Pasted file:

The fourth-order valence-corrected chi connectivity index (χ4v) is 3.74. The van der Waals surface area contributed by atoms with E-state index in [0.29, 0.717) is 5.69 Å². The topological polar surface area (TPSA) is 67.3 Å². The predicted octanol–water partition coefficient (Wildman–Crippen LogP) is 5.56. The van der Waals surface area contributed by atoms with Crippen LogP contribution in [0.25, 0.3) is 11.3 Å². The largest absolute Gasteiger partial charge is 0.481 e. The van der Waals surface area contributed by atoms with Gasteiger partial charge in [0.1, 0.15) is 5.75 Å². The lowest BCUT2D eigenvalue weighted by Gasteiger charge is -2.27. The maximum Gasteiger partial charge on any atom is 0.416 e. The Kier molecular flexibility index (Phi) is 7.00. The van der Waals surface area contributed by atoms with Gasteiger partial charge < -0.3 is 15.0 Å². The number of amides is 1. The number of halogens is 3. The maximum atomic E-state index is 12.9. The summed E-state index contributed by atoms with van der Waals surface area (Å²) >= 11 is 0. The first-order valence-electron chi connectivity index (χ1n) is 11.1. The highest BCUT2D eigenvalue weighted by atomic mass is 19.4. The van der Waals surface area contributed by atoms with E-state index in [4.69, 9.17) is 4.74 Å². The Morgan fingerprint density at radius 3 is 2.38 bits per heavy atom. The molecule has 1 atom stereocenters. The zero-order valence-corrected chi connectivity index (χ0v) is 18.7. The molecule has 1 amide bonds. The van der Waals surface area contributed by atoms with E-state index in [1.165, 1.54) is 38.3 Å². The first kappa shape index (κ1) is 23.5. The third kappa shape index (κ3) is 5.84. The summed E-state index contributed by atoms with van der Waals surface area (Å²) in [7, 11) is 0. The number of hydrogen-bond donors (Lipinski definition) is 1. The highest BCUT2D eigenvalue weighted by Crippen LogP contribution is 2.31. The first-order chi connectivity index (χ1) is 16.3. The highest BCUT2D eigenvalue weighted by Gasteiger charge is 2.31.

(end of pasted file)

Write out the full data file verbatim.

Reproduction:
The fourth-order valence-corrected chi connectivity index (χ4v) is 3.74. The van der Waals surface area contributed by atoms with E-state index in [0.29, 0.717) is 5.69 Å². The topological polar surface area (TPSA) is 67.3 Å². The predicted octanol–water partition coefficient (Wildman–Crippen LogP) is 5.56. The van der Waals surface area contributed by atoms with Crippen LogP contribution in [0.25, 0.3) is 11.3 Å². The largest absolute Gasteiger partial charge is 0.481 e. The van der Waals surface area contributed by atoms with Gasteiger partial charge in [0.1, 0.15) is 5.75 Å². The lowest BCUT2D eigenvalue weighted by Gasteiger charge is -2.27. The maximum Gasteiger partial charge on any atom is 0.416 e. The Kier molecular flexibility index (Phi) is 7.00. The van der Waals surface area contributed by atoms with Gasteiger partial charge < -0.3 is 15.0 Å². The number of amides is 1. The number of halogens is 3. The maximum atomic E-state index is 12.9. The summed E-state index contributed by atoms with van der Waals surface area (Å²) >= 11 is 0. The first-order valence-electron chi connectivity index (χ1n) is 11.1. The highest BCUT2D eigenvalue weighted by atomic mass is 19.4. The van der Waals surface area contributed by atoms with E-state index in [4.69, 9.17) is 4.74 Å². The Morgan fingerprint density at radius 3 is 2.38 bits per heavy atom. The molecule has 1 atom stereocenters. The zero-order valence-corrected chi connectivity index (χ0v) is 18.7. The molecule has 1 amide bonds. The van der Waals surface area contributed by atoms with E-state index in [1.165, 1.54) is 38.3 Å². The first kappa shape index (κ1) is 23.5. The third kappa shape index (κ3) is 5.84. The summed E-state index contributed by atoms with van der Waals surface area (Å²) in [7, 11) is 0. The number of hydrogen-bond donors (Lipinski definition) is 1. The highest BCUT2D eigenvalue weighted by Crippen LogP contribution is 2.31. The first-order chi connectivity index (χ1) is 16.3. The highest BCUT2D eigenvalue weighted by Gasteiger charge is 2.31.